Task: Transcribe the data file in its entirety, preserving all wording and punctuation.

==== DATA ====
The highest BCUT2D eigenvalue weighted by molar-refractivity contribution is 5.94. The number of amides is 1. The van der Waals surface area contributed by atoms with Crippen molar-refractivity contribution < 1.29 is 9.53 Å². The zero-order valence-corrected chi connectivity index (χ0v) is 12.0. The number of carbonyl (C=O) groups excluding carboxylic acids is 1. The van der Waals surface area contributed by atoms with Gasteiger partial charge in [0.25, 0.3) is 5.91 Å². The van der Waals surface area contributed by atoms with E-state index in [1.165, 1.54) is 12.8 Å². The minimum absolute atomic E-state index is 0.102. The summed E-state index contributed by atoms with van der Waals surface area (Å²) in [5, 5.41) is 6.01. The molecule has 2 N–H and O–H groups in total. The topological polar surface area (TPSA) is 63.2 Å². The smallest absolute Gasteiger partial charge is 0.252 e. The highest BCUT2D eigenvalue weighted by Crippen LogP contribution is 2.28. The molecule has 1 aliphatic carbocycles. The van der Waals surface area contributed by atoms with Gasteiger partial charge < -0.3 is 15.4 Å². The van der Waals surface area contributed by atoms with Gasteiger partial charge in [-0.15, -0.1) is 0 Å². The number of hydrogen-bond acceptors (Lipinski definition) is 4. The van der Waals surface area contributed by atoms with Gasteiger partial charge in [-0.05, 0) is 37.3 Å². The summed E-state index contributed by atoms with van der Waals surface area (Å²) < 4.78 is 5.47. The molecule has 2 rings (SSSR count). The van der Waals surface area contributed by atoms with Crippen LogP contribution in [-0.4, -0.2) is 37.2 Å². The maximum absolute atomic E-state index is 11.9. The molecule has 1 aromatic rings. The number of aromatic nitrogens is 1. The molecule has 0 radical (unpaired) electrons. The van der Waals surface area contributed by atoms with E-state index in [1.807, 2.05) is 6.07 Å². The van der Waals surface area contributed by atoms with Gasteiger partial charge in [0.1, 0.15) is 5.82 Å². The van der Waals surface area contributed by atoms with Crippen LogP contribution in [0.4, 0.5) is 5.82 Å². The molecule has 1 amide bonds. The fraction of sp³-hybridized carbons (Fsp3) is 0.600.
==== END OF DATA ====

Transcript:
The highest BCUT2D eigenvalue weighted by molar-refractivity contribution is 5.94. The number of amides is 1. The van der Waals surface area contributed by atoms with Crippen molar-refractivity contribution < 1.29 is 9.53 Å². The zero-order valence-corrected chi connectivity index (χ0v) is 12.0. The number of carbonyl (C=O) groups excluding carboxylic acids is 1. The van der Waals surface area contributed by atoms with Gasteiger partial charge in [0.25, 0.3) is 5.91 Å². The van der Waals surface area contributed by atoms with E-state index in [1.165, 1.54) is 12.8 Å². The minimum absolute atomic E-state index is 0.102. The summed E-state index contributed by atoms with van der Waals surface area (Å²) in [5, 5.41) is 6.01. The molecule has 2 N–H and O–H groups in total. The topological polar surface area (TPSA) is 63.2 Å². The smallest absolute Gasteiger partial charge is 0.252 e. The highest BCUT2D eigenvalue weighted by Crippen LogP contribution is 2.28. The molecule has 1 aliphatic carbocycles. The van der Waals surface area contributed by atoms with Gasteiger partial charge < -0.3 is 15.4 Å². The van der Waals surface area contributed by atoms with Gasteiger partial charge in [-0.15, -0.1) is 0 Å². The number of hydrogen-bond acceptors (Lipinski definition) is 4. The van der Waals surface area contributed by atoms with Gasteiger partial charge in [-0.05, 0) is 37.3 Å². The summed E-state index contributed by atoms with van der Waals surface area (Å²) < 4.78 is 5.47. The molecule has 2 rings (SSSR count). The van der Waals surface area contributed by atoms with Crippen LogP contribution in [-0.4, -0.2) is 37.2 Å². The maximum absolute atomic E-state index is 11.9. The molecule has 1 aromatic rings. The number of aromatic nitrogens is 1. The molecule has 0 radical (unpaired) electrons. The van der Waals surface area contributed by atoms with E-state index in [1.807, 2.05) is 6.07 Å². The van der Waals surface area contributed by atoms with Gasteiger partial charge in [0.1, 0.15) is 5.82 Å². The van der Waals surface area contributed by atoms with Crippen LogP contribution in [0.4, 0.5) is 5.82 Å². The molecule has 1 amide bonds. The fraction of sp³-hybridized carbons (Fsp3) is 0.600.